Lacrosse in Powell’s blood

Playing with his older brother, Ryan Powell didn’t have to carry the load offensively and often deferred to Casey when the two played together for the Rochester Rattlers.

But when Major League Lacrosse expanded to the West Coast this summer, Ryan Powell saw it as his opportunity to flourish on his own with the San Francisco Dragons.

Not that his accomplishments were shabby.

The 2001 MLL Most Valuable Player is tied with Boston’s Connor Gil for the league lead in points with 57, despite missing two games due to his commitment to Team USA. Powell, in his sixth season, is third in career points with 291.

“I’ve really had the opportunity to control the ball here, to quarterback the offense,” Powell said. “I just try to go out and play my game, get some shots on goal, and get other guys involved in the offense.”

The Dragons, who have lost three of their last four games, will need Powell and everyone else to be involved in the offense in order to make the playoffs. Entering Saturday’s 1 p.m. regular-season finale, the Dragons

(6-5) need to beat the Chicago Machine (0-11), a fellow expansion team, and hope the Western Conference-leading Denver Outlaws (9-2) beat the Los Angeles Riptide (6-5). Denver has already clinched one of the four playoff berths.

Along with his brothers — Casey and the younger Mike — Powell was part of the sport’s most famous and revered family. After a celebrated high school career in West Carthage, N.Y., Powell led powerhouse Syracuse to two national championships from 1997-2000, tying Casey atop the school’s all-time scoring mark (Mike has since replaced them as the leading scorer).

“It’s great to be out here on a new squad,” said Powell, who got the chance to play with both brothers for the first time competitively at the World Championships. “Coach [Brian] Silcott is a great coach and a good friend and he knows my style real well. He puts the ball in my stick and lets me play my game and it’s really opened things up for me.”

Despite an almost larger-than-life status in the lacrosse world, Powell remains humble.

“I’m from a small town and lacrosse is all I’ve ever really known,” he said. “I still coach about 15,000 kids each year in clinics and really try to stay involved with the sport as much as I can. I don’t think I’m some hot shot who is above the game. I’ll always give as much back as I can to lacrosse.”

NOTE: The Dragons will be holding a food drive at Saturday’s game, in cooperation with the San Francisco Food Bank and the Hamilton Family Center. Anyone donating non-perishable food or toiletries can buy a general admission ticket for $10.

Other Sportssports

If you find our journalism valuable and relevant, please consider joining our Examiner membership program.
Find out more at www.sfexaminer.com/join/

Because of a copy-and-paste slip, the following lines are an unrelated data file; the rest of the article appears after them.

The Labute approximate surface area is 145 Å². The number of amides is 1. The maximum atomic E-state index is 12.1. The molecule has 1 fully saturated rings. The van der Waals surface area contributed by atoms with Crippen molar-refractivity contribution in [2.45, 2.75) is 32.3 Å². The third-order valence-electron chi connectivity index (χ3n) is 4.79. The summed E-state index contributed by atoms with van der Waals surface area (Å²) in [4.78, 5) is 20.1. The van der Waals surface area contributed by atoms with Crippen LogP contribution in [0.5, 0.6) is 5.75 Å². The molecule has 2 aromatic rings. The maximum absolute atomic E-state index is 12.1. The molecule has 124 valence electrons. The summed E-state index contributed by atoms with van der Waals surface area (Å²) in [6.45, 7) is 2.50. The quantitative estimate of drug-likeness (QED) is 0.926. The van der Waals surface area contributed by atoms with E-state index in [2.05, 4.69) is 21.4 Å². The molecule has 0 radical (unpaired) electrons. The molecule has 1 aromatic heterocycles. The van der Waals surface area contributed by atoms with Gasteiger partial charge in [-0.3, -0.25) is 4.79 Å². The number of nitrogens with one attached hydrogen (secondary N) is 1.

Just Posted

Baseball Hall of Famer Willie Mays attends an event to honor the San Francisco Giants' 2014 World Series victory on Thursday, June 4, 2015, in Washington, D.C. (Olivier Douliery/Abaca Press/TNS)
Willie Mays turns 90: San Francisco celebrates the greatest Giant

By Al Saracevic Examiner staff writer I couldn’t believe it. Willie Mays… Continue reading

Ja’Mari Oliver, center, 11, a fifth grader at Harvey Milk Civil Rights Academy, is surrounded by his classmates at a protest outside the Safeway at Church and Market streets on Wednesday, May 5, 2021 in support of him following an April 26 incident where he was falsely accused by an employee of stealing. (Kevin N. Hume/S.F. Examiner)
School community rallies behind Black classmate stopped at Safeway

‘When you mess with one of us, you mess with all of us’

A warning notice sits under the windshield wiper of a recreational vehicle belonging to a homeless man named David as it sits parked on De Wolf Street near Alemany Boulevard on Friday, Aug. 31, 2018. A proposed SF Municipal Transportation Agency law would make it illegal for overnight parking on the side street for vehicles taller than seven feet or longer than 22 feet. (Kevin N. Hume/S.F. Examiner)
SFMTA to resume ‘poverty tows’ amid calls to make temporary ban permanent

Fines and fees hurt low-income, homeless residents, but officials say they are a necessary tool

Income from Shared Spaces will provide financial resources to the San Francisco Municipal Transporation Agency, according to its director, Jeffrey Tumlin. (Kevin N. Hume/S.F. Examiner)
SFMTA director says Shared Spaces serves transit agency’s financial interest

$10.6 million price tag for program raises concerns among transit agency’s board members

A broad coalition of tenants and housing rights organizers rally at Stanley Mosk Courthouse to protest eviction orders issued against renters Stanley Mosk Courthouse on Wednesday, Sept. 2, 2020, in Los Angeles, CA. (Irfan Khan/Los Angeles Times/TNS)
Federal judge strikes down CDC’s national moratorium on evictions

David Yaffe-Bellany, Noah Buhayar Los Angeles Times A federal judge in Washington… Continue reading

Most Read